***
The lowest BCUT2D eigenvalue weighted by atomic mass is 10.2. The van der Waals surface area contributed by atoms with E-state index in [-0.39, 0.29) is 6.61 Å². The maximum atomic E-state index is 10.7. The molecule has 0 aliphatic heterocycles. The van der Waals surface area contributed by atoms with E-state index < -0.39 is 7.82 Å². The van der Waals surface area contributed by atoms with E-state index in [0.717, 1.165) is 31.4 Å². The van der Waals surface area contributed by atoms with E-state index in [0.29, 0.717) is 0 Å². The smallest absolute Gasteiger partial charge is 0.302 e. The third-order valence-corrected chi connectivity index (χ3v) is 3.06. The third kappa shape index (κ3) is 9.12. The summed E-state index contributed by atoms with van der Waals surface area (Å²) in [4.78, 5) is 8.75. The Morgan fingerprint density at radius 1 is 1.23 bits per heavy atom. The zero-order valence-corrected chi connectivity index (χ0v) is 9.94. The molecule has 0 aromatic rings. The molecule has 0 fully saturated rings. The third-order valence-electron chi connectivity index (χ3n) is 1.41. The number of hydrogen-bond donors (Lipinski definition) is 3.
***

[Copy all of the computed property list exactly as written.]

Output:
The lowest BCUT2D eigenvalue weighted by atomic mass is 10.2. The van der Waals surface area contributed by atoms with E-state index in [-0.39, 0.29) is 6.61 Å². The maximum atomic E-state index is 10.7. The molecule has 0 aliphatic heterocycles. The van der Waals surface area contributed by atoms with E-state index < -0.39 is 7.82 Å². The van der Waals surface area contributed by atoms with E-state index in [0.717, 1.165) is 31.4 Å². The van der Waals surface area contributed by atoms with E-state index in [0.29, 0.717) is 0 Å². The smallest absolute Gasteiger partial charge is 0.302 e. The third-order valence-corrected chi connectivity index (χ3v) is 3.06. The third kappa shape index (κ3) is 9.12. The summed E-state index contributed by atoms with van der Waals surface area (Å²) in [4.78, 5) is 8.75. The Morgan fingerprint density at radius 1 is 1.23 bits per heavy atom. The zero-order valence-corrected chi connectivity index (χ0v) is 9.94. The molecule has 0 aromatic rings. The molecule has 0 fully saturated rings. The third-order valence-electron chi connectivity index (χ3n) is 1.41. The number of hydrogen-bond donors (Lipinski definition) is 3.